"This doesn't include the veterinarian bills which each owner pays directly," Delp added. "I'd estimate the vet bills average $60 per horse per month. Why, it's $6 for a Bute (Butazolidin) shot these days, and I don't think the vets are overcharging."The blacksmith bill is $30, going up to $35, for a horse to get new shoes once a month. Then there's the stable stake. If a horse wins a purse of more than $6,500, the owner stakes the help to $150 and I kick it with about $20 from my 10 percent commission. That's the way we work it."

What this shows is that the present purse structure may work well for the outstanding trainer who makes an excellent living by being a little sharper than his competition, but the owner is left out in the cold. If this trend continues even the most successful trainer, before long, will find it difficult to keep his owners happy, or even solvent.

"An owner can go cheaper than the $22 or $25 or $27 a day that's tops on the Maryland circuit," Delp said. "He can find a trainer who will take his horse for $18 or maybe $16 but he's going to get a bad job. A lot of corners are going to be cut.

"The cutback is happening already. A lot of owners who used to have eight horses are saying, 'Let's cut down to four.'"

Delp continued, "If a trainer is left free to operate his stable the way it should be done, then the trainer can make out strictly on his 10 percent commission from everything the horses earn. But for so many of the new owners coming into racing today, it's so brief - one shot and they're out. They see the glory side of it but they don't really know what it's all about.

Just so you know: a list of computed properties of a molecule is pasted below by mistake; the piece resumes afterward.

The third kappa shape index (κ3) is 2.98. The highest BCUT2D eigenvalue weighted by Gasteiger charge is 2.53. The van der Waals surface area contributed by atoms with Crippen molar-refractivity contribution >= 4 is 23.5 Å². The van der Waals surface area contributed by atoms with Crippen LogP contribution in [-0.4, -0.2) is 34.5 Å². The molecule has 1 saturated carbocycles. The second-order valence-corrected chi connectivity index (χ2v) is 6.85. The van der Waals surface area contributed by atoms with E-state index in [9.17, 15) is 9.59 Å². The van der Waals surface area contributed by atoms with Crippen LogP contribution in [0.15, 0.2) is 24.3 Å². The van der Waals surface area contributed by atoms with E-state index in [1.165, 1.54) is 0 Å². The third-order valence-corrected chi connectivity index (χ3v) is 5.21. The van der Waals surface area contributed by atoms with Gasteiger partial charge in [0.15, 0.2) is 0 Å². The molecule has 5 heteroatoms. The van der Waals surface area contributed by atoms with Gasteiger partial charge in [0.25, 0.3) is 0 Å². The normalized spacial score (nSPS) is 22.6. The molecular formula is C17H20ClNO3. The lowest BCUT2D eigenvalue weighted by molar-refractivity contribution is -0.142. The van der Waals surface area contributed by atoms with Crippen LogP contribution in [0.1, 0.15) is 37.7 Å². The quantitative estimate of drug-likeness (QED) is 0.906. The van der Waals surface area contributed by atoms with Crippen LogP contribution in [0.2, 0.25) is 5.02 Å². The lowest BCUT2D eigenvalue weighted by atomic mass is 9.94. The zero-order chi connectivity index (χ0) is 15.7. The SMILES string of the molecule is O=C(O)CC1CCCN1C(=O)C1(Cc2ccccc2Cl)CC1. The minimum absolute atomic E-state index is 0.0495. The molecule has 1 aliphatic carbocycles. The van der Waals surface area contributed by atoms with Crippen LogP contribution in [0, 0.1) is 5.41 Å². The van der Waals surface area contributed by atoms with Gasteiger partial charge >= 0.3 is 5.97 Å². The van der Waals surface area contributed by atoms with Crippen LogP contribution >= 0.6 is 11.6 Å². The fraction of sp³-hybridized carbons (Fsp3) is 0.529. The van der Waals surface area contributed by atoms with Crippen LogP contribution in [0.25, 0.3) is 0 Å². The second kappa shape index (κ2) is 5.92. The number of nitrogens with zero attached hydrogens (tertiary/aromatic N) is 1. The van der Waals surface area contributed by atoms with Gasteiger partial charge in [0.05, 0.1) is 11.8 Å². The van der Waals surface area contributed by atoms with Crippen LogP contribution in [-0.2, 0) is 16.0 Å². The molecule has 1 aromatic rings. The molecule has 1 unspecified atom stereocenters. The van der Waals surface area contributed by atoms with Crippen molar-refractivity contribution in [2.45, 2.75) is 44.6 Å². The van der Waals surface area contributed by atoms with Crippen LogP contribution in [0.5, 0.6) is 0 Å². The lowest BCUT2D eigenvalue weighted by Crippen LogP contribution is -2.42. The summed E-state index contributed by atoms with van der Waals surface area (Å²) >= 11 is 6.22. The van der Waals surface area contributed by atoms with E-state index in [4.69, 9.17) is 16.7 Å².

"I'll tell a new client, more than likely you're going to have a little fun and you're going to lose a little money. If you can take $20,000, and the wind comes and blows it away, and it's not going to change your life style, it's not going to hurt you, okay. But that $20,000 can get blown away. Don't use your 'case' money on these horses."

Delp's stable earned more than $1,400,000 last season, which means the trainer received $140,000 in commissions. The owners got the rest, less the jockeys' fees (10 percent to the winning rider).

"I'm obviously not pleading a case for myself, but I certainly am trying to wake up some people down there in Annapolis as to the facts of life in racing today," Delp said. "I wish we could make them see how drastically the owners need help, how badly Maryland racing needs help if it is going to hold its own with neighboring areas. The quality of the racing here is descending."

Delp fears that disastrous times are near.

"I'm afraid that the racing industry in Maryland is going to hit rock bottom before there's relief, and I don't want to be around to see that, much as I love Maryland," he said. "We'll know in the next two months, with the State Legislature. If there's no help coming I'll go to Pimlico, then to Delaware Park this summer, then I'll take all the stalls Meadowlands (New Jersey) will give me instead of coming back to Maryland.

"I don't want to be put in the position here of training for somebody so that, when I go to bed at night, I'd be saying to myself, 'If I don't win tomorrow, this poor guy is going to be hurt.' And thank goodness I don't train for somebody like that.

"How long the owners left here in Maryland will last is going to depend on how lucky they'll be, and who's doing the training."